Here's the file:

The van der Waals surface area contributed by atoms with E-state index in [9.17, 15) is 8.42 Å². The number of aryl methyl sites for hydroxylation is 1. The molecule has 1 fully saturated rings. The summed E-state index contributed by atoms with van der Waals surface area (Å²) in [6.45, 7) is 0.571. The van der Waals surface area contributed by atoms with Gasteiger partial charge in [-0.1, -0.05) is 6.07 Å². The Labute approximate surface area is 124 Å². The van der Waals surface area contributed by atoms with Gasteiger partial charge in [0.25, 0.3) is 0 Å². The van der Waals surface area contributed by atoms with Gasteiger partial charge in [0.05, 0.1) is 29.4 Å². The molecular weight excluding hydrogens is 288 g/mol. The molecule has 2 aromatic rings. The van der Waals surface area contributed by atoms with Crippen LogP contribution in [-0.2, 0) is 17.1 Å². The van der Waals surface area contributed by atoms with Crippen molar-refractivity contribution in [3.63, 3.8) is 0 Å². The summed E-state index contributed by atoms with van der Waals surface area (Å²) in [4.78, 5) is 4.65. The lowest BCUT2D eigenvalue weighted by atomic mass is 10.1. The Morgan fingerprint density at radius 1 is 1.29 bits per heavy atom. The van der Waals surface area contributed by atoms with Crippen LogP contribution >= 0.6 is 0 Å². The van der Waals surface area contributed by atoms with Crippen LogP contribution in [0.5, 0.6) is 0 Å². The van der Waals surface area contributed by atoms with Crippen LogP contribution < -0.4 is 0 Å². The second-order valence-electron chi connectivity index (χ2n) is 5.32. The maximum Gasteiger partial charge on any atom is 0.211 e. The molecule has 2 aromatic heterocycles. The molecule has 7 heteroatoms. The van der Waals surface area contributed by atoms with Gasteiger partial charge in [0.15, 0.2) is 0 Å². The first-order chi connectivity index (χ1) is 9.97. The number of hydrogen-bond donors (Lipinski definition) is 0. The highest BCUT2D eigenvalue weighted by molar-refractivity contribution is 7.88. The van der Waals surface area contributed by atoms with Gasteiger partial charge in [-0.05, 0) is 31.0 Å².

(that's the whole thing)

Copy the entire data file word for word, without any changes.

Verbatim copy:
The van der Waals surface area contributed by atoms with E-state index in [9.17, 15) is 8.42 Å². The number of aryl methyl sites for hydroxylation is 1. The molecule has 1 fully saturated rings. The summed E-state index contributed by atoms with van der Waals surface area (Å²) in [6.45, 7) is 0.571. The van der Waals surface area contributed by atoms with Gasteiger partial charge in [-0.1, -0.05) is 6.07 Å². The Labute approximate surface area is 124 Å². The van der Waals surface area contributed by atoms with Gasteiger partial charge in [0.25, 0.3) is 0 Å². The van der Waals surface area contributed by atoms with Gasteiger partial charge in [0.05, 0.1) is 29.4 Å². The molecular weight excluding hydrogens is 288 g/mol. The molecule has 2 aromatic rings. The van der Waals surface area contributed by atoms with Crippen LogP contribution in [-0.2, 0) is 17.1 Å². The van der Waals surface area contributed by atoms with Crippen molar-refractivity contribution in [3.63, 3.8) is 0 Å². The summed E-state index contributed by atoms with van der Waals surface area (Å²) in [4.78, 5) is 4.65. The lowest BCUT2D eigenvalue weighted by atomic mass is 10.1. The Morgan fingerprint density at radius 1 is 1.29 bits per heavy atom. The van der Waals surface area contributed by atoms with Crippen LogP contribution >= 0.6 is 0 Å². The van der Waals surface area contributed by atoms with Crippen LogP contribution in [0.5, 0.6) is 0 Å². The van der Waals surface area contributed by atoms with Crippen LogP contribution < -0.4 is 0 Å². The second-order valence-electron chi connectivity index (χ2n) is 5.32. The maximum Gasteiger partial charge on any atom is 0.211 e. The molecule has 2 aromatic heterocycles. The molecule has 7 heteroatoms. The van der Waals surface area contributed by atoms with Gasteiger partial charge in [0.15, 0.2) is 0 Å². The first-order chi connectivity index (χ1) is 9.97. The number of hydrogen-bond donors (Lipinski definition) is 0. The highest BCUT2D eigenvalue weighted by molar-refractivity contribution is 7.88. The van der Waals surface area contributed by atoms with Gasteiger partial charge in [-0.05, 0) is 31.0 Å².